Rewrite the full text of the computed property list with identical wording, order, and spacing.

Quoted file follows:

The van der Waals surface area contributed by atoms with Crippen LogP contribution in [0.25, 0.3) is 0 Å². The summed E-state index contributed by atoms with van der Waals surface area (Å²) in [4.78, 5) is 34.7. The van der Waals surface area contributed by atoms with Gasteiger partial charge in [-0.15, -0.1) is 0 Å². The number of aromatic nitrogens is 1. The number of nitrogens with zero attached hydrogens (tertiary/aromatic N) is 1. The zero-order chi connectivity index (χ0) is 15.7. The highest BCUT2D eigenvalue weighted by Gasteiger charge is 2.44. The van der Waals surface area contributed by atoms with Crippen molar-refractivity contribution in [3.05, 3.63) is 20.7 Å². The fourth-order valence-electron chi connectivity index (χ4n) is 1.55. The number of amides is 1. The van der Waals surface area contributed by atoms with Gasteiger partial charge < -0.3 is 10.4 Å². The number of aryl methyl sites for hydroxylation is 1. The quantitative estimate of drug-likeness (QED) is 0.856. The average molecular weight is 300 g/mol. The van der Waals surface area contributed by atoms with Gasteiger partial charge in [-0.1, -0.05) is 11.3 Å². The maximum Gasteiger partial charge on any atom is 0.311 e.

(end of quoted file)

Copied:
The van der Waals surface area contributed by atoms with Crippen LogP contribution in [0.25, 0.3) is 0 Å². The summed E-state index contributed by atoms with van der Waals surface area (Å²) in [4.78, 5) is 34.7. The van der Waals surface area contributed by atoms with Gasteiger partial charge in [-0.15, -0.1) is 0 Å². The number of aromatic nitrogens is 1. The number of nitrogens with zero attached hydrogens (tertiary/aromatic N) is 1. The zero-order chi connectivity index (χ0) is 15.7. The highest BCUT2D eigenvalue weighted by Gasteiger charge is 2.44. The van der Waals surface area contributed by atoms with Crippen molar-refractivity contribution in [3.05, 3.63) is 20.7 Å². The fourth-order valence-electron chi connectivity index (χ4n) is 1.55. The number of amides is 1. The van der Waals surface area contributed by atoms with Gasteiger partial charge < -0.3 is 10.4 Å². The number of aryl methyl sites for hydroxylation is 1. The quantitative estimate of drug-likeness (QED) is 0.856. The average molecular weight is 300 g/mol. The van der Waals surface area contributed by atoms with Gasteiger partial charge in [-0.1, -0.05) is 11.3 Å². The maximum Gasteiger partial charge on any atom is 0.311 e.